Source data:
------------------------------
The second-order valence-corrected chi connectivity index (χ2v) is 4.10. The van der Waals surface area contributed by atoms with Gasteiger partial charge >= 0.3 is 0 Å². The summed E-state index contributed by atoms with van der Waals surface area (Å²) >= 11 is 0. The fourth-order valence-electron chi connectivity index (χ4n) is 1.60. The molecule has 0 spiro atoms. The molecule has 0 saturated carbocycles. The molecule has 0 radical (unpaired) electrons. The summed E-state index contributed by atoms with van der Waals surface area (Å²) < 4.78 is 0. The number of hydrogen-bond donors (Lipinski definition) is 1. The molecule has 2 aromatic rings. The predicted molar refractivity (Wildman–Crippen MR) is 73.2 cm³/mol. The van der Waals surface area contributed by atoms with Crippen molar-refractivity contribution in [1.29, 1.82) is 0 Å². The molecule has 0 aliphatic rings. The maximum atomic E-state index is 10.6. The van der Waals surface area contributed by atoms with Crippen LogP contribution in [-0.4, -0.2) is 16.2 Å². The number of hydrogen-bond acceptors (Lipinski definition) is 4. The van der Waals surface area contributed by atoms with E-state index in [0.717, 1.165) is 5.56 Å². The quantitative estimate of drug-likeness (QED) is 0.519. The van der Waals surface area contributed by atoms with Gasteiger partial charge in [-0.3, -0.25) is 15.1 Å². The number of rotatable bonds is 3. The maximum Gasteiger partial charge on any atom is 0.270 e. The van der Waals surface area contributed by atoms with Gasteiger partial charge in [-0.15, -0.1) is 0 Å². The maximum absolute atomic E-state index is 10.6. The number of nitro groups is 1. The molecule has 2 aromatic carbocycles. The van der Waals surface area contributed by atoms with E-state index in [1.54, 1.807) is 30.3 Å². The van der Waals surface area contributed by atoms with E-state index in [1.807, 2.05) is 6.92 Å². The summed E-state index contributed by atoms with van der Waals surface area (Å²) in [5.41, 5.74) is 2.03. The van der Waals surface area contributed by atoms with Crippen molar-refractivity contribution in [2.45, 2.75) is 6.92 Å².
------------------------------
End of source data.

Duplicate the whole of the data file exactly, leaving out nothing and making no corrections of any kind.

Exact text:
The second-order valence-corrected chi connectivity index (χ2v) is 4.10. The van der Waals surface area contributed by atoms with Gasteiger partial charge >= 0.3 is 0 Å². The summed E-state index contributed by atoms with van der Waals surface area (Å²) >= 11 is 0. The fourth-order valence-electron chi connectivity index (χ4n) is 1.60. The molecule has 0 spiro atoms. The molecule has 0 saturated carbocycles. The molecule has 0 radical (unpaired) electrons. The summed E-state index contributed by atoms with van der Waals surface area (Å²) < 4.78 is 0. The number of hydrogen-bond donors (Lipinski definition) is 1. The molecule has 2 aromatic rings. The predicted molar refractivity (Wildman–Crippen MR) is 73.2 cm³/mol. The van der Waals surface area contributed by atoms with Crippen molar-refractivity contribution in [1.29, 1.82) is 0 Å². The molecule has 0 aliphatic rings. The maximum atomic E-state index is 10.6. The van der Waals surface area contributed by atoms with Crippen LogP contribution in [-0.4, -0.2) is 16.2 Å². The number of hydrogen-bond acceptors (Lipinski definition) is 4. The van der Waals surface area contributed by atoms with E-state index in [0.717, 1.165) is 5.56 Å². The quantitative estimate of drug-likeness (QED) is 0.519. The van der Waals surface area contributed by atoms with Gasteiger partial charge in [-0.3, -0.25) is 15.1 Å². The number of rotatable bonds is 3. The maximum Gasteiger partial charge on any atom is 0.270 e. The van der Waals surface area contributed by atoms with Gasteiger partial charge in [-0.15, -0.1) is 0 Å². The maximum absolute atomic E-state index is 10.6. The number of nitro groups is 1. The molecule has 2 aromatic carbocycles. The van der Waals surface area contributed by atoms with E-state index in [1.54, 1.807) is 30.3 Å². The van der Waals surface area contributed by atoms with E-state index in [1.807, 2.05) is 6.92 Å². The summed E-state index contributed by atoms with van der Waals surface area (Å²) in [5.41, 5.74) is 2.03. The van der Waals surface area contributed by atoms with Crippen molar-refractivity contribution in [2.45, 2.75) is 6.92 Å².